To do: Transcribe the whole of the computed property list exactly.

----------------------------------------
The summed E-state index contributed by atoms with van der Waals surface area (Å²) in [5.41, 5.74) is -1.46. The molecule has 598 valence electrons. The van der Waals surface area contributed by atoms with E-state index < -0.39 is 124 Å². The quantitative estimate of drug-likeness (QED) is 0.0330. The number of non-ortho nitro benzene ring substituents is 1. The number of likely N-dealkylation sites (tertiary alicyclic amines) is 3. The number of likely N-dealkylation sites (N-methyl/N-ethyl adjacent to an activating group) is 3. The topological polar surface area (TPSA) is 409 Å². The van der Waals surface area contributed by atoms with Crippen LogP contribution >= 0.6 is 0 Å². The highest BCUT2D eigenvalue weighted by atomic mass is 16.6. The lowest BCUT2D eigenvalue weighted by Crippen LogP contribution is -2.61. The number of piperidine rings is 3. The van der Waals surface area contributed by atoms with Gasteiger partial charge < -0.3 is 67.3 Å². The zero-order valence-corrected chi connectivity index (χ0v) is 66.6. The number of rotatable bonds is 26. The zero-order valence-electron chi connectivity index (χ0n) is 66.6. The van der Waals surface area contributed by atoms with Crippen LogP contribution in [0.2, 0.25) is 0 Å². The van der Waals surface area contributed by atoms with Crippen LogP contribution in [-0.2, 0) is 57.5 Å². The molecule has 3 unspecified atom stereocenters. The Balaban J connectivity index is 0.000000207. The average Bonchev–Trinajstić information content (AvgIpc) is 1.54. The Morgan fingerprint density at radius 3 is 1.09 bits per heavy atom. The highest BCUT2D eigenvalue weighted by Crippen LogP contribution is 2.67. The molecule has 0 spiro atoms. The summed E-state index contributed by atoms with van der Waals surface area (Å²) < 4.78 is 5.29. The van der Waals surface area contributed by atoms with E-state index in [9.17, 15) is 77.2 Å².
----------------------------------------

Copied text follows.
The summed E-state index contributed by atoms with van der Waals surface area (Å²) in [5.41, 5.74) is -1.46. The molecule has 598 valence electrons. The van der Waals surface area contributed by atoms with E-state index < -0.39 is 124 Å². The quantitative estimate of drug-likeness (QED) is 0.0330. The number of non-ortho nitro benzene ring substituents is 1. The number of likely N-dealkylation sites (tertiary alicyclic amines) is 3. The number of likely N-dealkylation sites (N-methyl/N-ethyl adjacent to an activating group) is 3. The topological polar surface area (TPSA) is 409 Å². The van der Waals surface area contributed by atoms with Crippen LogP contribution >= 0.6 is 0 Å². The highest BCUT2D eigenvalue weighted by atomic mass is 16.6. The lowest BCUT2D eigenvalue weighted by Crippen LogP contribution is -2.61. The number of piperidine rings is 3. The van der Waals surface area contributed by atoms with Gasteiger partial charge < -0.3 is 67.3 Å². The zero-order valence-corrected chi connectivity index (χ0v) is 66.6. The number of rotatable bonds is 26. The zero-order valence-electron chi connectivity index (χ0n) is 66.6. The van der Waals surface area contributed by atoms with Crippen LogP contribution in [0.2, 0.25) is 0 Å². The van der Waals surface area contributed by atoms with Crippen LogP contribution in [-0.2, 0) is 57.5 Å². The molecule has 3 unspecified atom stereocenters. The Balaban J connectivity index is 0.000000207. The average Bonchev–Trinajstić information content (AvgIpc) is 1.54. The Morgan fingerprint density at radius 3 is 1.09 bits per heavy atom. The highest BCUT2D eigenvalue weighted by Crippen LogP contribution is 2.67. The molecule has 0 spiro atoms. The summed E-state index contributed by atoms with van der Waals surface area (Å²) < 4.78 is 5.29. The van der Waals surface area contributed by atoms with E-state index in [9.17, 15) is 77.2 Å².